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Applause Entertainment’s Sameer Nair on disrupting creativity & redefining storytelling

According to Nair, creating global content is much more accessible now.

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Applause Entertainment CEO Sameer Nair, who was once a hotel management student, went on to discover his true passion for storytelling and eventually landed up in the media and entertainment industry. He spent close to three decades in understanding the TV business and created some great shows during his time at Star. Nair, credited for creating daily soap operas and bringing Kaun Banega Crorepati in our lives, is now focussed on creating premium content for modern-day audiences. According to him, premium cinematic television is something which India is missing and that is the void Nair is hoping to fill. The aim is also to create binge-worthy content for leading streaming platforms. Applause Entertainments upcoming projects include Udan Patolas, Avrodh- The siege within, Taj - A Monument of Blood and The Scam. The studio is also developing the original, multi-season series Seeker with partners Gurinder Chadha and Sunder Aaron.

Nair, in a virtual fireside chat with Indiantelevision.com group founder, CEO and editor in chief Anil Wanvari, offered key insights into his company’s plans, creating content in today's age and the importance of storytelling. Nair was always determined to set up his own creative studio and do all formats of content. He enjoys storytelling and loves working with creative minds. He is also positive about doing multinational collaborations in order to deliver quality content that can transcend boundaries.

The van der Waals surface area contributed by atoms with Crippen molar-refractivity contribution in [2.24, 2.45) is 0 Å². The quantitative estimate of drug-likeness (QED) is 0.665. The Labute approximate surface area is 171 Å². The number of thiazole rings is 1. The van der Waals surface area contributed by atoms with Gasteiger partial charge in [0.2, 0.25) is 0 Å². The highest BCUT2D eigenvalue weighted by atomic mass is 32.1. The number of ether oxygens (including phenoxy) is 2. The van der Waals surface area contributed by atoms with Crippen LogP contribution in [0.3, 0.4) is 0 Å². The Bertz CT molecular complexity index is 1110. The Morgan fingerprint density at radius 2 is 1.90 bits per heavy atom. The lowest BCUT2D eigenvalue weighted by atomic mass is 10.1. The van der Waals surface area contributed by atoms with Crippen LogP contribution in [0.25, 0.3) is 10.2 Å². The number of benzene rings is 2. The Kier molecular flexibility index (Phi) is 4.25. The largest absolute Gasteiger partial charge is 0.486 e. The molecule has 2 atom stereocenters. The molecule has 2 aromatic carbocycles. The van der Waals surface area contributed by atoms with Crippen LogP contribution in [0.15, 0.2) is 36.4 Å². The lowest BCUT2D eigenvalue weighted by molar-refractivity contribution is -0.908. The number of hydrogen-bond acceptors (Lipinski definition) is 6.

Edited Excerpts:

Do you consider yourself a content pioneer?

I think I have had a long career in this industry. I got acquainted with the media and entertainment business in the late eighties. I have been a content creator since then and I used to do advertising, documentaries and then I moved on to TV. Most people are unaware that I did a show called Chennai Doordarshan. After that, I spent many years with Star TV and then the famous Kaun Banega Crorepati happened. I have been lucky enough to be part of the television industry when it was in a pioneering stage. We started with a few hundred TV homes to now 200 million TV homes. I am fortunate to continue with the work that I enjoy doing. We did a lot of pioneering things. Whether I am a pioneer or someone doesn’t matter. As far as content disruption is concerned, I think it has been a natural evolution of what I have always been. This is something that I always wanted to do as a creator and I enjoy working with creative minds. Our business is a creative art-form and it takes a lot of moving parts to create what you are seeing on screen. So, I am having the time of my life.